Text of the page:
Mr. Helms said, in his familiar southern drawl, “John, how good is your eyesight?”
I told him I believed it was reasonably good for about 100 feet.
“Well” he said, “I believe that the North Carolina delegation is farther away from you than 100 feet.”
I got his point.
“I think you are right,” I responded with some enthusiasm.
So, when the time came to call for further amendments and then to proceed to adoption of the platform, I asked if there were any amendments. The chairman of the North Carolina delegation, I am told, was standing, yelling, and waving his banner. I will maintain to this day that I did not see him. So I immediately gaveled the platform through and adjourned the convention for the night.
In certain parts of North Carolina I am still known as “Blind John.”
After the voting was completed, President Ford came to the hall to make his acceptance speech. Before he arrived, I kept calling the Ford headquarters, asking them if they had invited Ronald Reagan to speak. I got various answers, most of them in the negative.
Finally, I said to Senator Bob Griffin, one of my oldest and best friends, “Bobby, I just wanted you to know that I will not adjourn this convention until Ronald Reagan has appeared on this platform. I suggest you get with it immediately and make sure that he is invited to be here with President Ford.”
The rest is history. When President Ford came onto the platform, I went to meet him. The first thing he asked was, “Where is Ronald Reagan?” I pointed to the Reagan box and President Ford went over to the side of the platform nearest that box and motioned to Governor Reagan to “come on down.”
I had already sent my sergeant-at-arms and my son Jay to escort Governor Reagan to the platform. He came down, made a great speech for party unity and did everything we had hoped he would do.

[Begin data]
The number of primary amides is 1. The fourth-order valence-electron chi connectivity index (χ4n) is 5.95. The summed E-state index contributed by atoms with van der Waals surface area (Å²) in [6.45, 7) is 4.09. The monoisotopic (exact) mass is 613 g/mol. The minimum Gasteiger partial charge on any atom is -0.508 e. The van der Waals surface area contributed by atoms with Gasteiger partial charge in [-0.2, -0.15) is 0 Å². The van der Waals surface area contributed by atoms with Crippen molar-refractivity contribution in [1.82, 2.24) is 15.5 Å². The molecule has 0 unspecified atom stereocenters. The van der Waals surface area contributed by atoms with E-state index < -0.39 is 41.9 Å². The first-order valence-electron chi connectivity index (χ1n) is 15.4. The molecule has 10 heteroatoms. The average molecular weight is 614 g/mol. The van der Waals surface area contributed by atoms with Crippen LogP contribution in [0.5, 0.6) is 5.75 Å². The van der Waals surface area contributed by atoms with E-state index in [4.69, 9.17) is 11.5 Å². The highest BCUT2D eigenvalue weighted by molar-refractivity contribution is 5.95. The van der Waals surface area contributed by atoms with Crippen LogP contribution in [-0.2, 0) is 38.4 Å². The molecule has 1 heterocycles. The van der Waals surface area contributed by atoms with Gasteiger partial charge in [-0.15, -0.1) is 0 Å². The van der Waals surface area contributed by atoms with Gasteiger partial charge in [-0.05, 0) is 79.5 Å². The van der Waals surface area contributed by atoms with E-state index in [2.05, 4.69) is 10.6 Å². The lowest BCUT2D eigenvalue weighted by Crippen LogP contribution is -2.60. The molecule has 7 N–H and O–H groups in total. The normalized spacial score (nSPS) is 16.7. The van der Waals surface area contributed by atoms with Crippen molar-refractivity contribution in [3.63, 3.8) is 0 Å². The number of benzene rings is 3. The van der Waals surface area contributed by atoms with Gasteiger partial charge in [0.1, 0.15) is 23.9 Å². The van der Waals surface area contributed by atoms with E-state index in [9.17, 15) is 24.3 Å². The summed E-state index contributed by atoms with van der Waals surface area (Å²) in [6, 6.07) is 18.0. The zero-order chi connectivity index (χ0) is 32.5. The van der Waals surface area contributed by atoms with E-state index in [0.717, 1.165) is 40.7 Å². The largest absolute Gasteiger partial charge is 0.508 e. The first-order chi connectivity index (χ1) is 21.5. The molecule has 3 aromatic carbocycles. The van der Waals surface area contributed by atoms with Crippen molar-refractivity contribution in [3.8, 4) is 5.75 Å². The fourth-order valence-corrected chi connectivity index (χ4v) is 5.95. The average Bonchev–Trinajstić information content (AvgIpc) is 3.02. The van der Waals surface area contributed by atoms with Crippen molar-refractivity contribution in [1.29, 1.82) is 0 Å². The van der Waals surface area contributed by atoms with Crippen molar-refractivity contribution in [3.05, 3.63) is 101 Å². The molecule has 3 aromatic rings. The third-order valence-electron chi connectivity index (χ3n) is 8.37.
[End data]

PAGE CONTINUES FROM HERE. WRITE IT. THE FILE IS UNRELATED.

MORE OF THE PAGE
Thus ended one of the most tense and unpleasant chapters of my political life. I was extremely relieved when at last my gavel fell for the adjournment sine die.
I have strayed far afield from my original title about family matters, but I wanted to put it out there that the GOP as a fractious divided family is not good. It is also not a good healthy continuation of a community for no restrictions on abortions, and no qualms with people of the same sex pairing up. These practices do not lead a community to be vibrant, young, and strong. Instead they lead to a community becoming dull, aged, and weak. The most obvious example of socialism run amok is in Russia. The demographics are so dire for Russia that a regional governor has declared a holiday named "Family Contact Day". This holiday was first declared in 2005, and the object for Mom and Dad to make a baby instead of go to work on 9/12. This is 9 months before the Russia Day state holiday on 6/12. They have all this propaganda baggage hangover from their Communist past that they are floundering with a 'Price Is Right' gimmick to improve family values. Here is a good article with comments from Russians about this holiday. The headline of the article is that Russia may need to make this a national holiday. I hope the US does not slouch toward Gommorah to this level. I believe if held firm to our conservative we will be OK.